Sunday, January 24, 2010
Duke, the guardian of Spirit Creek, is getting up there in age. This last year he has slowed down considerably. He struggles a bit getting up if he has been lying in the sun too long. Nothing has dimmed his enthusiasm and likely never will. He is a happy dog, a happy being.
I hope he has lived a good life here. I adopted him from the Topeka humane society when he was just a fat puppy with big feet. He was my boy's dog but mostly he has been my dog. He has always been very friendly. He found out the hard way that not everyone wants to be friends as enthusiastically as he does, and he still forgets sometimes. He only knows "sit" and that is only for a short time. He hardly obeys me. In fact, he does not obey me at all, and never has. He cooperates, though. He has always had his freedom, never being penned or tied up.
I have utterly failed teaching him not to jump on people. He knows if I am wearing my old work coat, he can get away with planting muddy paws on me. He still gets in a good one sometimes when I am dressed for work but what's a few muddy paw prints on clean clothes?
He ran away one time. I do not know if he willingly took off, if the coyotes ran him and he lost his way, or if there were stray dogs that enticed him. I called the humane shelter and reported him missing first thing. I called my neighbors. I looked for Duke every night after work, and every weekend. I put classified ads in two local newspapers, and posted signs in the Paxico post office, though that is eight miles away, across two creeks. When none of that worked, I laid out in the middle of my barren pasture, crying and praying to my dead parents to please help me find my dog. I know that seems terribly dramatic, but it is true.
On the tenth day, lo there was a phone call. When I answered, an angry woman's voice snapped "I got yer dog!". No hello, how are you, kiss my behind - nothing. Still, a great relief washed over me. "Thank god," I said, followed by "Are you sure?!" What if it was not my dog?
The Humane Society tag was still on his collar so she thought someone from Topeka had abandoned an unwanted dog in Paxico. I burned rubber into Paxico and found the stinky Duke tied up at the woman's house. We were exceedingly glad to see each other, though he was so smelly that he left an odor in the cab of my new truck that lingered for days. He has never wandered off the place since that day. I have never known for sure if his big adventure scared him into staying home, or if he chose to remain. There are times when I feel certain he made an Old Testament decision "to return unto the land of Spirit Creek and dwell among them for the remainder of his days".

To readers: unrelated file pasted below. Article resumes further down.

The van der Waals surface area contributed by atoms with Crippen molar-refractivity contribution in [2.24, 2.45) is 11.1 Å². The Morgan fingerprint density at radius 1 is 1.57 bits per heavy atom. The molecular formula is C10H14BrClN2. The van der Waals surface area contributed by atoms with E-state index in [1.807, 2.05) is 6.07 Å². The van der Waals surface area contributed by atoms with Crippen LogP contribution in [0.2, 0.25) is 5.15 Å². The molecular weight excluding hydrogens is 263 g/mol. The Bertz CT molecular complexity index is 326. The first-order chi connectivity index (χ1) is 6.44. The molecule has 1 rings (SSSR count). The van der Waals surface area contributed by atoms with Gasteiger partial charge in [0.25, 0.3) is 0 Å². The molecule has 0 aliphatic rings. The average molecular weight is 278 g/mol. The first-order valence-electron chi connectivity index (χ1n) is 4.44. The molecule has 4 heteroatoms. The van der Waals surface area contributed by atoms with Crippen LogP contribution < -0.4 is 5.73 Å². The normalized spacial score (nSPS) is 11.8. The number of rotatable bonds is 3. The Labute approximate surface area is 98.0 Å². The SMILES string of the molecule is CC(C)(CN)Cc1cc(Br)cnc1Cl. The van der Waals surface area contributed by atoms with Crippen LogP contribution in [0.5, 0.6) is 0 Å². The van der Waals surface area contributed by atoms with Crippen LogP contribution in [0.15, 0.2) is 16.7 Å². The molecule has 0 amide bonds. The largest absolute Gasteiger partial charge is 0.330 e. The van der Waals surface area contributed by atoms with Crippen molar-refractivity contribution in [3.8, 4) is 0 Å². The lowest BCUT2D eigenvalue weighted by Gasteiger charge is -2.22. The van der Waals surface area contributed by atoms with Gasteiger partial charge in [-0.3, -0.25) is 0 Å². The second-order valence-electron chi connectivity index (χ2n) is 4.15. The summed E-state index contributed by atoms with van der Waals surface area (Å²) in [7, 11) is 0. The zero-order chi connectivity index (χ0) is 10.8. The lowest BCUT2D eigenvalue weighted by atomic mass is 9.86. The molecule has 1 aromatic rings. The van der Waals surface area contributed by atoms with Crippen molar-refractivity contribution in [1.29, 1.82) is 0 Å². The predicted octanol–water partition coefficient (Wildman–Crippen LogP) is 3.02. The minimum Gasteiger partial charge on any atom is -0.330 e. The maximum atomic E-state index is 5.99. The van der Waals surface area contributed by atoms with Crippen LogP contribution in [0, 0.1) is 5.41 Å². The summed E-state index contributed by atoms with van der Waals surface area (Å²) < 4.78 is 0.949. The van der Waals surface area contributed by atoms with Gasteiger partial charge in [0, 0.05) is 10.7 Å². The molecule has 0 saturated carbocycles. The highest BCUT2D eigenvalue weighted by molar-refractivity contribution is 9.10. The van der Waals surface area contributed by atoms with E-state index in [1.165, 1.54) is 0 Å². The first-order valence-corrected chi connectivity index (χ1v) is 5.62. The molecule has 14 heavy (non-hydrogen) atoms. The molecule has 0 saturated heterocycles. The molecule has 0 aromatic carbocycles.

Duke has been such a good dog, I think more often what I can do to repay him for his life of service. The only canine companion he has ever had was an abandoned dog who came on my property and was dominant over Duke. After that dog killed my cat, I placed him with dog rescue people, but Duke had learned how to defend himself. When another abandoned dog showed up, Duke maintained the rights to his own food and position. I fed that dog for several days, and would have kept him, but he was grieving and very unhappy. One night he pointed his nose to the sky and a long, mournful howl welled up from his broken heart. Without a backward glance, he ran into the darkness searching for the humans who had so heartlessly abandoned him.
I think Duke might like to have a companion in his old age, someone who can share the duties of marking territory, chasing the rabbits, and barking at coyotes. He needs someone he could still play with a bit before he is too old to do anything but sleep. I have considered several dogs over the years but none of them were right. Friday I found the perfect dog, a female Great Pyrenees mix at the same shelter I found the Duke. She is a very nice looking four month old puppy - already huge. The saddest thing is that she and her litter mates have either been abused or without any human contact. The poor thing is so terrified that she freezes, and hides her face in the corner of the visiting room. I am reluctant to take her. Any psychological scars in a dog as big as she will be when grown could mean a lot of heartache and trouble. But she has stayed on my mind since Friday. I might take Duke to town today and see what he thinks of the pup. If he likes her and she is not terrified of him, Duke's big heart might be all she needs.